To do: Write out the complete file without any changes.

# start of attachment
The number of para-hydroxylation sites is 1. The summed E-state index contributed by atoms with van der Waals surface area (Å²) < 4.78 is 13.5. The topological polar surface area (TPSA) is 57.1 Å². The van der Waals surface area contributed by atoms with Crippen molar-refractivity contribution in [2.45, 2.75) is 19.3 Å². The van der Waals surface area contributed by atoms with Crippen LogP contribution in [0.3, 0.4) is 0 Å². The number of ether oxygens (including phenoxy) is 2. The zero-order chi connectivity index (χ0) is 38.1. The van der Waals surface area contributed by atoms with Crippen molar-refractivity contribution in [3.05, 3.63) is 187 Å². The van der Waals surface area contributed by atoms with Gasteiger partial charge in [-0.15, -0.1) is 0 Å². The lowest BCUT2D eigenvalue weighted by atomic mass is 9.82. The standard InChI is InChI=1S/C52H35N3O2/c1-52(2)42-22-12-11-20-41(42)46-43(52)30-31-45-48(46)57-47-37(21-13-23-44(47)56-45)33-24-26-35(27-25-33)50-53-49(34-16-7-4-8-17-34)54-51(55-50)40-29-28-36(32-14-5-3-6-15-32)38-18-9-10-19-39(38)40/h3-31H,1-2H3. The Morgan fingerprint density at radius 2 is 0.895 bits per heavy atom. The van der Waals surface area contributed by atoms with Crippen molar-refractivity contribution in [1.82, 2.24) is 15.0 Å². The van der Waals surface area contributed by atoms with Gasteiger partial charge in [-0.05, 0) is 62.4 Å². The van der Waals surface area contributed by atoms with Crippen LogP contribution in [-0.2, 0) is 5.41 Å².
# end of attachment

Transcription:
The number of para-hydroxylation sites is 1. The summed E-state index contributed by atoms with van der Waals surface area (Å²) < 4.78 is 13.5. The topological polar surface area (TPSA) is 57.1 Å². The van der Waals surface area contributed by atoms with Crippen molar-refractivity contribution in [2.45, 2.75) is 19.3 Å². The van der Waals surface area contributed by atoms with Crippen LogP contribution in [0.3, 0.4) is 0 Å². The number of ether oxygens (including phenoxy) is 2. The zero-order chi connectivity index (χ0) is 38.1. The van der Waals surface area contributed by atoms with Crippen molar-refractivity contribution in [3.05, 3.63) is 187 Å². The van der Waals surface area contributed by atoms with Gasteiger partial charge in [-0.15, -0.1) is 0 Å². The lowest BCUT2D eigenvalue weighted by atomic mass is 9.82. The standard InChI is InChI=1S/C52H35N3O2/c1-52(2)42-22-12-11-20-41(42)46-43(52)30-31-45-48(46)57-47-37(21-13-23-44(47)56-45)33-24-26-35(27-25-33)50-53-49(34-16-7-4-8-17-34)54-51(55-50)40-29-28-36(32-14-5-3-6-15-32)38-18-9-10-19-39(38)40/h3-31H,1-2H3. The Morgan fingerprint density at radius 2 is 0.895 bits per heavy atom. The van der Waals surface area contributed by atoms with Crippen molar-refractivity contribution in [1.82, 2.24) is 15.0 Å². The van der Waals surface area contributed by atoms with Gasteiger partial charge in [-0.05, 0) is 62.4 Å². The van der Waals surface area contributed by atoms with Crippen LogP contribution in [-0.2, 0) is 5.41 Å².